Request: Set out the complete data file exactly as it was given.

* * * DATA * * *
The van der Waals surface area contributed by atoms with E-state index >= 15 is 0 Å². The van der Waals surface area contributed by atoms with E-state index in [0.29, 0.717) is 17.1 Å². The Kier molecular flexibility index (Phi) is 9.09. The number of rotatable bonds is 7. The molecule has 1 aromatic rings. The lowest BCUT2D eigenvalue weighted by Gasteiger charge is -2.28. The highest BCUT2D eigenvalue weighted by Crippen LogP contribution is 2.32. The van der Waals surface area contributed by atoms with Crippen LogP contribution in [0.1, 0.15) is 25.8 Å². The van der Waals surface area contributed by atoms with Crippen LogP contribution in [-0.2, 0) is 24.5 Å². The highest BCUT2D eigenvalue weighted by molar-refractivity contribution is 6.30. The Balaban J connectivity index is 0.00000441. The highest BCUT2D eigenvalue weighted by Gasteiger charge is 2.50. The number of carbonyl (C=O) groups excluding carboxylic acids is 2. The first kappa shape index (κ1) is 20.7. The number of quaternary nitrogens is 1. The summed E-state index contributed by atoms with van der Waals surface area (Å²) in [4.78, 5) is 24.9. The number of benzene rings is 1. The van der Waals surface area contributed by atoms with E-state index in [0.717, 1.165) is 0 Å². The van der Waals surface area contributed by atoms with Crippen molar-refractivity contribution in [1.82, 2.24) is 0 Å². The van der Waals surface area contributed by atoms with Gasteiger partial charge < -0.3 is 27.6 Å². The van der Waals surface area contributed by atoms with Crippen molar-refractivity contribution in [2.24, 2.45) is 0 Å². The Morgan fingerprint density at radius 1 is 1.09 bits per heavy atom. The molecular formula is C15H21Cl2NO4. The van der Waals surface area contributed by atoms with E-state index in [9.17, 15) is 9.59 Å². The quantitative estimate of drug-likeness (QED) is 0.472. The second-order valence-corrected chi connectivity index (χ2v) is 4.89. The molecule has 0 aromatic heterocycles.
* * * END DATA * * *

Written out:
The van der Waals surface area contributed by atoms with E-state index >= 15 is 0 Å². The van der Waals surface area contributed by atoms with E-state index in [0.29, 0.717) is 17.1 Å². The Kier molecular flexibility index (Phi) is 9.09. The number of rotatable bonds is 7. The molecule has 1 aromatic rings. The lowest BCUT2D eigenvalue weighted by Gasteiger charge is -2.28. The highest BCUT2D eigenvalue weighted by Crippen LogP contribution is 2.32. The van der Waals surface area contributed by atoms with Crippen LogP contribution in [0.1, 0.15) is 25.8 Å². The van der Waals surface area contributed by atoms with Crippen LogP contribution in [-0.2, 0) is 24.5 Å². The highest BCUT2D eigenvalue weighted by molar-refractivity contribution is 6.30. The Balaban J connectivity index is 0.00000441. The highest BCUT2D eigenvalue weighted by Gasteiger charge is 2.50. The number of carbonyl (C=O) groups excluding carboxylic acids is 2. The first kappa shape index (κ1) is 20.7. The number of quaternary nitrogens is 1. The summed E-state index contributed by atoms with van der Waals surface area (Å²) in [4.78, 5) is 24.9. The number of benzene rings is 1. The van der Waals surface area contributed by atoms with E-state index in [0.717, 1.165) is 0 Å². The van der Waals surface area contributed by atoms with Crippen molar-refractivity contribution in [1.82, 2.24) is 0 Å². The van der Waals surface area contributed by atoms with Gasteiger partial charge < -0.3 is 27.6 Å². The van der Waals surface area contributed by atoms with Crippen molar-refractivity contribution in [2.24, 2.45) is 0 Å². The Morgan fingerprint density at radius 1 is 1.09 bits per heavy atom. The molecular formula is C15H21Cl2NO4. The van der Waals surface area contributed by atoms with E-state index in [9.17, 15) is 9.59 Å². The quantitative estimate of drug-likeness (QED) is 0.472. The second-order valence-corrected chi connectivity index (χ2v) is 4.89. The molecule has 0 aromatic heterocycles.